middlethought

Level Maker
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About middlethought

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  1. Hello! The developer of Soundodger, onemrbean, is once again streaming Soundodger, this time for charity! Donations go to St. Jude Children's Research Hospital, and he's taking in submissions for levels, so please send in your best! And, tune in sometime this Sunday, May 21st, at onemrbean's Twitch, and check Bean's Twitter to see when the stream starts. I'll try to remember to update this post if a timeslot is mentioned.
  2. ████████▀▀░░░░░░░░░░░░░░░░░░░▀▀███████ ██████▀░░░░░░░░░░░░░░░░░░░░░░░░░▀██████ █████░░░░░░░░░░░░░░░░░░░░░░░░░░░░░█████ ████░░░░░▄▄▄▄▄▄▄░░░░░░░░▄▄▄▄▄▄░░░░░████ ████░░▄██████████░░░░░░██▀░░░▀██▄░░████ ████░░███████████░░░░░░█▄░░▀░░▄██░░████ █████░░▀▀███████░░░██░░░██▄▄▄█▀▀░░█████ ██████░░░░░░▄▄▀░░░████░░░▀▄▄░░░░░██████ █████░░░░░█▄░░░░░░▀▀▀▀░░░░░░░█▄░░░█████ █████░░░▀▀█░█▀▄▄▄▄▄▄▄▄▄▄▄▄▄▀██▀▀░░█████ ██████░░░░░▀█▄░░█░░█░░░█░░█▄▀░░░░██▀▀▀▀ ▀░░░▀██▄░░░░░░▀▀█▄▄█▄▄▄█▄▀▀░░░░▄█▀░░░▄▄ ▄▄▄░░░▀▀██▄▄▄▄░░░░░░░░░░░░▄▄▄███░░░▄██▄ ██████▄▄░░▀█████▀█████▀██████▀▀░░▄█████ ██████████▄░░▀▀█▄░░░░░▄██▀▀▀░▄▄▄███▀▄██ █░░░░░░░░▀▄░▄███▄    ▄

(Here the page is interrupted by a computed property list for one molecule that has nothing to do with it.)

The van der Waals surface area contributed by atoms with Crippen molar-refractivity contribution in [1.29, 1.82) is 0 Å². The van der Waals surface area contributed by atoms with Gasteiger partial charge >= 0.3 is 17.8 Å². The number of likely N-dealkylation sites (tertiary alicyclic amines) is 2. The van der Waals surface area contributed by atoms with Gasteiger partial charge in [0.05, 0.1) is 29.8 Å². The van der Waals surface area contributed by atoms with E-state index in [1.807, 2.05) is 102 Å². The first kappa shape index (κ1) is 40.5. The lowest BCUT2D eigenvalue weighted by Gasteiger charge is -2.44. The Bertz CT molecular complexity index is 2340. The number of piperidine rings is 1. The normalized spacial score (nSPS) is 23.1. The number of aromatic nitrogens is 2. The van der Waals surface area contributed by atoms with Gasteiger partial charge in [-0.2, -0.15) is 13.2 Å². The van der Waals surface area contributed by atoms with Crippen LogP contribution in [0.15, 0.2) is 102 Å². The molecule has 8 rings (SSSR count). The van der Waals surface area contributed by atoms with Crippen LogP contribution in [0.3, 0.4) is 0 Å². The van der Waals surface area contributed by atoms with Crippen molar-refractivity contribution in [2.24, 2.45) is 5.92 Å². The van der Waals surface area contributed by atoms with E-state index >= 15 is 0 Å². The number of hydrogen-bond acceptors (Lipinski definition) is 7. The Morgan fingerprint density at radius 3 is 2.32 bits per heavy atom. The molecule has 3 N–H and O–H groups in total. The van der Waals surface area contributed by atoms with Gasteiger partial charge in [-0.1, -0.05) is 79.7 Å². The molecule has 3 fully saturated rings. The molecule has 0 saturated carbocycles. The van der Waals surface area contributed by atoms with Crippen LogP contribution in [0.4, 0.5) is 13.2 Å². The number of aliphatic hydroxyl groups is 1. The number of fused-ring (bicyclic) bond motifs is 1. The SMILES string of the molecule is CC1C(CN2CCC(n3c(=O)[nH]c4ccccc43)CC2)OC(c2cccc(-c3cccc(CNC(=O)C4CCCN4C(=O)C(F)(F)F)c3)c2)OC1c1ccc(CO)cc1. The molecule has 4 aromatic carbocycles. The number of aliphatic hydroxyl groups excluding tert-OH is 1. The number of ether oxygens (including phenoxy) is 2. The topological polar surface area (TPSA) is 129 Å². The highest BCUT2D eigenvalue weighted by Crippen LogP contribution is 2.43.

3. Hi

    welcome af
    I would say this level is good, but far from perfect and a more critical eye when making it could have produced quite a fantastic level. While you made some interesting original patterns in this level, they were mostly negated by how many times you repeated them, which ended up making them feel quite boring. In addition you used streams in places where you should not, or rather used them in places where enough individual bullets would've looked much better (it would've also required more effort, oh well.) You also didn't seem to make one part symmetrical, which would've been a simple matter of playing, correcting an enemy, and that being the end of it. In the end, I think the major issue with this was not enough playtime on your end, both with this level and other levels like it so you had a better sense of level-feel. I would still like to imagine you're getting better, but parts of this worry me. Also for the love of god, stop typing posts like this. It's not wacky, cute or endearing, it just makes me feel like I'm reading a post by a preschooler. And Noxis isn't beating this, it's too difficult for him to care about. One Love Salvia and I'm out bitches